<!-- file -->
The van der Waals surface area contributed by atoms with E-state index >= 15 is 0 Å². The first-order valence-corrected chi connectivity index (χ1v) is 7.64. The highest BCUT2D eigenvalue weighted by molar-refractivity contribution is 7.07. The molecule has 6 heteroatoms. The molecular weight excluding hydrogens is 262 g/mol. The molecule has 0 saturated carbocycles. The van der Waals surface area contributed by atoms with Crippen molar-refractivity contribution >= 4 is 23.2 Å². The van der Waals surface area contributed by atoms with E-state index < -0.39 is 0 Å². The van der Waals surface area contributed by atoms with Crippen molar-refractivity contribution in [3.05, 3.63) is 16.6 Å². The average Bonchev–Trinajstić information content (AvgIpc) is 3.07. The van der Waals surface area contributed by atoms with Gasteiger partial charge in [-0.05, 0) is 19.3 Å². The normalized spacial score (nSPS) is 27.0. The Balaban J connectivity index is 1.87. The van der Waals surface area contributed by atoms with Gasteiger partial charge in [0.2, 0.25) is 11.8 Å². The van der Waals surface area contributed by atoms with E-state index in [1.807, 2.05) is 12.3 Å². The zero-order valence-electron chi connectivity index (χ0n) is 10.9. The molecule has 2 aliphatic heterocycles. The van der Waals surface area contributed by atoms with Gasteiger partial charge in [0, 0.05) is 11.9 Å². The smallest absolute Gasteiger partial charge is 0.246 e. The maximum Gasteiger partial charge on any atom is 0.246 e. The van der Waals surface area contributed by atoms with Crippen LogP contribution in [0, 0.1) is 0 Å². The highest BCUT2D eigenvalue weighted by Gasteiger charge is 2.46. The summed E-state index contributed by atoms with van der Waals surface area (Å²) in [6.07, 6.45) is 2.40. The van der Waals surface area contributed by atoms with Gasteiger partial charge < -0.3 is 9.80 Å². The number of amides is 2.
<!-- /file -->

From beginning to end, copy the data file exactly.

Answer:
The van der Waals surface area contributed by atoms with E-state index >= 15 is 0 Å². The first-order valence-corrected chi connectivity index (χ1v) is 7.64. The highest BCUT2D eigenvalue weighted by molar-refractivity contribution is 7.07. The molecule has 6 heteroatoms. The molecular weight excluding hydrogens is 262 g/mol. The molecule has 0 saturated carbocycles. The van der Waals surface area contributed by atoms with Crippen molar-refractivity contribution >= 4 is 23.2 Å². The van der Waals surface area contributed by atoms with E-state index < -0.39 is 0 Å². The van der Waals surface area contributed by atoms with Crippen molar-refractivity contribution in [3.05, 3.63) is 16.6 Å². The average Bonchev–Trinajstić information content (AvgIpc) is 3.07. The van der Waals surface area contributed by atoms with Gasteiger partial charge in [-0.05, 0) is 19.3 Å². The normalized spacial score (nSPS) is 27.0. The Balaban J connectivity index is 1.87. The van der Waals surface area contributed by atoms with Gasteiger partial charge in [0.2, 0.25) is 11.8 Å². The van der Waals surface area contributed by atoms with E-state index in [1.807, 2.05) is 12.3 Å². The zero-order valence-electron chi connectivity index (χ0n) is 10.9. The molecule has 2 aliphatic heterocycles. The van der Waals surface area contributed by atoms with Gasteiger partial charge in [0, 0.05) is 11.9 Å². The smallest absolute Gasteiger partial charge is 0.246 e. The maximum Gasteiger partial charge on any atom is 0.246 e. The van der Waals surface area contributed by atoms with Crippen LogP contribution in [0, 0.1) is 0 Å². The highest BCUT2D eigenvalue weighted by Gasteiger charge is 2.46. The summed E-state index contributed by atoms with van der Waals surface area (Å²) in [6.07, 6.45) is 2.40. The van der Waals surface area contributed by atoms with Gasteiger partial charge < -0.3 is 9.80 Å². The number of amides is 2.